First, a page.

Shows a communication path between the content script and the parent extension

Options page #

Just as extensions allow users to customize the Chrome browser, the options page enables customization of the extension. Options can be used to enable features and allow users to choose what functionality is relevant to their needs.

Using Chrome APIs #

In addition to having access to the same APIs as web pages, extensions can also use extension-specific APIs that create tight integration with the browser. Extensions and webpages can both access the standard window.open() method to open a URL, but extensions can specify which window that URL should be displayed in by using the Chrome API tabs.create method instead.

Asynchronous vs. synchronous methods #

Most Chrome API methods are asynchronous: they return immediately without waiting for the operation to finish. If an extension needs to know the outcome of an asynchronous operation it can pass a callback function into the method. The callback is executed later, potentially much later, after the method returns.

If the extension needed to navigate the user's currently selected tab to a new URL, it would need to get the current tab's ID and then update that tab's address to the new URL.

If the tabs.query method were synchronous, it may look something like below.

//THIS CODE DOESN'T WORK
var tab = chrome.tabs.query({'active': true}); //WRONG!!!
chrome.tabs.update(tab.id, {url:newUrl});
someOtherFunction();

This approach will fail because query() is asynchronous. It returns without waiting for the work to complete, and does not return a value. A method is asynchronous when the callback parameter is available in its signature.

// Signature for an asynchronous method
chrome.tabs.query(object queryInfo, function callback)

To correctly query a tab and update its URL the extension must use the callback parameter.

//THIS CODE WORKS
chrome.tabs.query({'active': true}, function(tabs) {
chrome.tabs.update(tabs[0].id, {url: newUrl});
});
someOtherFunction();

In the above code, the lines are executed in the following order: 1, 4, 2. The callback function specified to query() is called and then executes line 2, but only after information about the currently selected tab is available. This happens sometime after query() returns. Although update() is asynchronous the code doesn't use a callback parameter, since the extension doesn't do anything with the results of the update.

// Synchronous methods have no callback option and returns a type of string
string chrome.runtime.getURL()

This method synchronously returns the URL as a string and performs no other asynchronous work.

More details #

For more information, explore the Chrome API reference docs and watch the following video.

Communication between pages #

Different components in an extension often need to communicate with each other. Different HTML pages can find each other by using the chrome.extension methods, such as getViews() and getBackgroundPage(). Once a page has a reference to other extension pages the first one can invoke functions on the other pages and manipulate their DOMs. Additionally, all components of the extension can access values stored using the storage API and communicate through message passing.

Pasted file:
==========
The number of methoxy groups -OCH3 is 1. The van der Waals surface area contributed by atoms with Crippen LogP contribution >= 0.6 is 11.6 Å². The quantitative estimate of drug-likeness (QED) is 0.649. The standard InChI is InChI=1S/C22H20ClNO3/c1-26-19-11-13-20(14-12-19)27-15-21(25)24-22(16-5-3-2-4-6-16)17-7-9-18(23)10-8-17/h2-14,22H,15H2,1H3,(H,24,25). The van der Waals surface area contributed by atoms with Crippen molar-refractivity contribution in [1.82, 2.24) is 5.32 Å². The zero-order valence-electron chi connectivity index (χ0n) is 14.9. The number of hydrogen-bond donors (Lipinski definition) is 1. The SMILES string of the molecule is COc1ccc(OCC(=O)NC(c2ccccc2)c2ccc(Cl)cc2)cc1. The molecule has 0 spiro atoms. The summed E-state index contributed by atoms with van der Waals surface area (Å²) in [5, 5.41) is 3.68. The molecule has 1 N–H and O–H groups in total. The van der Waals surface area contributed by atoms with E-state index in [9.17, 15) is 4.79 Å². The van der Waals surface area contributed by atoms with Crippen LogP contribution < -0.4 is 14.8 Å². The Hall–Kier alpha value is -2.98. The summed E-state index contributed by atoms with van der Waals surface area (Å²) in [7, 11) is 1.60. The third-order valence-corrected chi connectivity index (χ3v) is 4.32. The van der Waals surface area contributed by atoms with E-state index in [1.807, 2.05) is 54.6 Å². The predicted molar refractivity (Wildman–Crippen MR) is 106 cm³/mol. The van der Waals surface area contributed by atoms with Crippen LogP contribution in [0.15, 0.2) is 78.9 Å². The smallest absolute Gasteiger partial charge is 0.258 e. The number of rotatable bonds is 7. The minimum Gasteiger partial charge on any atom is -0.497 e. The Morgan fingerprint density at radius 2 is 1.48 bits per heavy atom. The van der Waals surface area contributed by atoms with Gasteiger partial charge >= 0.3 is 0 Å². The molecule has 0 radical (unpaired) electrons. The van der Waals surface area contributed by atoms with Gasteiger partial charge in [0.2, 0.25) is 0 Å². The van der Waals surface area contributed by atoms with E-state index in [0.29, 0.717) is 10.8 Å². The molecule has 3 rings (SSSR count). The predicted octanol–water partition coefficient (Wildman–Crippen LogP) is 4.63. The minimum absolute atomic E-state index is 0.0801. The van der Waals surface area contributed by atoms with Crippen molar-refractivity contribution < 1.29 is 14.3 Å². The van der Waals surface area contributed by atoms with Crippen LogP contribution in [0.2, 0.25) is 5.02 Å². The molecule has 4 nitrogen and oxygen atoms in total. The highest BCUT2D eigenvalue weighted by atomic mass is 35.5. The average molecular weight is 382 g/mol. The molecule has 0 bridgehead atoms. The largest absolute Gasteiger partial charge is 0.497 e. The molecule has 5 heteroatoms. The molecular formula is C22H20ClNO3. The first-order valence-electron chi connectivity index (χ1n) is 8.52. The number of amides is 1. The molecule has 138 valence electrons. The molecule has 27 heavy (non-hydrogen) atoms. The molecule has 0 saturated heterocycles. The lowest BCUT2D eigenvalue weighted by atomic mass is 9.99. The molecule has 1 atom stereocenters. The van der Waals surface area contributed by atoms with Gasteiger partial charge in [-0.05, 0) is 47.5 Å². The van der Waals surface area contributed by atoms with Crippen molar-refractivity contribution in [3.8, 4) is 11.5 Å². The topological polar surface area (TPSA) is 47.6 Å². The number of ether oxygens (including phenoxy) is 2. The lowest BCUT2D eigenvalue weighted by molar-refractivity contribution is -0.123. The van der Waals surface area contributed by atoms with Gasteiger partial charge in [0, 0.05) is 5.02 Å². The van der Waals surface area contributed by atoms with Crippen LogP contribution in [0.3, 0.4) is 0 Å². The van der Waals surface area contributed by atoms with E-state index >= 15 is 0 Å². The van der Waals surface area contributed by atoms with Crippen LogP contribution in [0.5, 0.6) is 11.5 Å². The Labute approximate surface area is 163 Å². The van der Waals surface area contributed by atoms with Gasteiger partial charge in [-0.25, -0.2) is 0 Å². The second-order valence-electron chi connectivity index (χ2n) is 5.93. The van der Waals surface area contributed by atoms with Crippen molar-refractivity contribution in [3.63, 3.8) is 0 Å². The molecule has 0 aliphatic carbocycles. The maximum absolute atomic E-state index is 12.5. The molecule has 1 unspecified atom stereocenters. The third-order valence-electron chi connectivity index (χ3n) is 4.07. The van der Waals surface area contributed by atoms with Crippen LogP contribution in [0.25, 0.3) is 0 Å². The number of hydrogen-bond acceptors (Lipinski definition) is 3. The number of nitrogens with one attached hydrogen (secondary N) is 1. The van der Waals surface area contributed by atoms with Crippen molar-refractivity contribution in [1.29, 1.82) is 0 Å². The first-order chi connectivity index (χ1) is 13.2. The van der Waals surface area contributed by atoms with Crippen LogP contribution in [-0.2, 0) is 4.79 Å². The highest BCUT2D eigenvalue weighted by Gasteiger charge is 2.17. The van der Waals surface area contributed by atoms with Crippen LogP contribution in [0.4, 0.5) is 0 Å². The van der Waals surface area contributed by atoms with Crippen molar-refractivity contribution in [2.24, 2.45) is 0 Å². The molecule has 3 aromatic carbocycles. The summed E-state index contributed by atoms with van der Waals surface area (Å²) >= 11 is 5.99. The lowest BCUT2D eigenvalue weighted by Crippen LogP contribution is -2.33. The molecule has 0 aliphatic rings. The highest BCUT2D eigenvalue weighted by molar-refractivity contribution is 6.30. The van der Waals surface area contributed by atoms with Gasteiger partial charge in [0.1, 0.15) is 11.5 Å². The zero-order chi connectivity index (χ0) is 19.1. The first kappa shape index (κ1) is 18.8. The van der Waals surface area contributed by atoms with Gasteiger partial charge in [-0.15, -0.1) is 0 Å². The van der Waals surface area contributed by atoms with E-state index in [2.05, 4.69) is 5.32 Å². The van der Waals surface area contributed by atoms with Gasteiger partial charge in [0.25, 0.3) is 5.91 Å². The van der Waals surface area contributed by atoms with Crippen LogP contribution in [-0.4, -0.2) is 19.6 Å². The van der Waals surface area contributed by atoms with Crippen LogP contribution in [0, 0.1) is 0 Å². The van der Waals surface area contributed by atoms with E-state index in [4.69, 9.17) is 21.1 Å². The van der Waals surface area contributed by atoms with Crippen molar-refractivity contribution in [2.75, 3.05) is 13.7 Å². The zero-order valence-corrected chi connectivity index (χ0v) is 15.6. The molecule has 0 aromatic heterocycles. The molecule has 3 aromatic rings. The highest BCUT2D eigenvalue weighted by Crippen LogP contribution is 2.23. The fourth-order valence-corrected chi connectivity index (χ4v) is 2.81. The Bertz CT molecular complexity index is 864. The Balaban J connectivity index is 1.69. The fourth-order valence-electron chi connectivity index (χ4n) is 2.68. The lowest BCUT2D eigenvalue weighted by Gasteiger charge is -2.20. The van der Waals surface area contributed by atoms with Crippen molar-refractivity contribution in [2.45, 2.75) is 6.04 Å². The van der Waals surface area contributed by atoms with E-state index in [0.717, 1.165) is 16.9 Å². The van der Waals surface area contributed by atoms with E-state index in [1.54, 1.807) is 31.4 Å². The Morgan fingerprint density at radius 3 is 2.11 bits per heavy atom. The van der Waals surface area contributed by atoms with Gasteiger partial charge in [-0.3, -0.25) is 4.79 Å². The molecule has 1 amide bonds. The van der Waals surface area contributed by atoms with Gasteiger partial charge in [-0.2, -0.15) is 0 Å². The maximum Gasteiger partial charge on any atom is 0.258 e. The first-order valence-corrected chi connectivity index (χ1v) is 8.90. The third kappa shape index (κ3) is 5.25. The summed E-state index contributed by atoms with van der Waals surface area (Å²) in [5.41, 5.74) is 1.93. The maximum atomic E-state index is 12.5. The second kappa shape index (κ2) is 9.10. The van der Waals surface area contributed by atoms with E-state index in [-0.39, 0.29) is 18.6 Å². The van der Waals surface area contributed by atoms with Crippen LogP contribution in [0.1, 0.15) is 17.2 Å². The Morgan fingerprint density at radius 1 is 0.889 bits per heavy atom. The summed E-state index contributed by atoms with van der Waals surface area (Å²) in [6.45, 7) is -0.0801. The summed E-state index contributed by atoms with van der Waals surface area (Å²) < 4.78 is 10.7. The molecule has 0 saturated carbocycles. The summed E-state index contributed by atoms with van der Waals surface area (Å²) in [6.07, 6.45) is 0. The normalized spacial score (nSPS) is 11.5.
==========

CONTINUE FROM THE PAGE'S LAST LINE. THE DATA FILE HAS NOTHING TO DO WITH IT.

Saving data and incognito mode #

Extensions can save data using the storage API, the HTML5 web storage API , or by making server requests that result in saving data. When the extension needs to save something, first consider if it's from an incognito window. By default, extensions don't run in incognito windows.

Incognito mode promises that the window will leave no tracks. When dealing with data from incognito windows, extensions should honor this promise. If an extension normally saves browsing history, don't save history from incognito windows. However, extensions can store setting preferences from any window, incognito or not.

To detect whether a window is in incognito mode, check the incognito property of the relevant tabs.Tab or windows.Window object.

function saveTabData(tab) {
if (tab.incognito) {
return;
} else {
chrome.storage.local.set({data: tab.url});
}
}

Take the next step #

After reading the overview and completing the Getting Started tutorial, developers should be ready to start writing their own extensions! Dive deeper into the world of custom Chrome with the following resources.

  • Learn about the options available for debugging Extensions in the debugging tutorial.
  • Chrome Extensions have access to powerful APIs above and beyond what's available on the open web. The chrome.* APIs documentation will walk through each API.
  • The developer's guide has dozens of additional links to pieces of documentation relevant to advanced extension creation.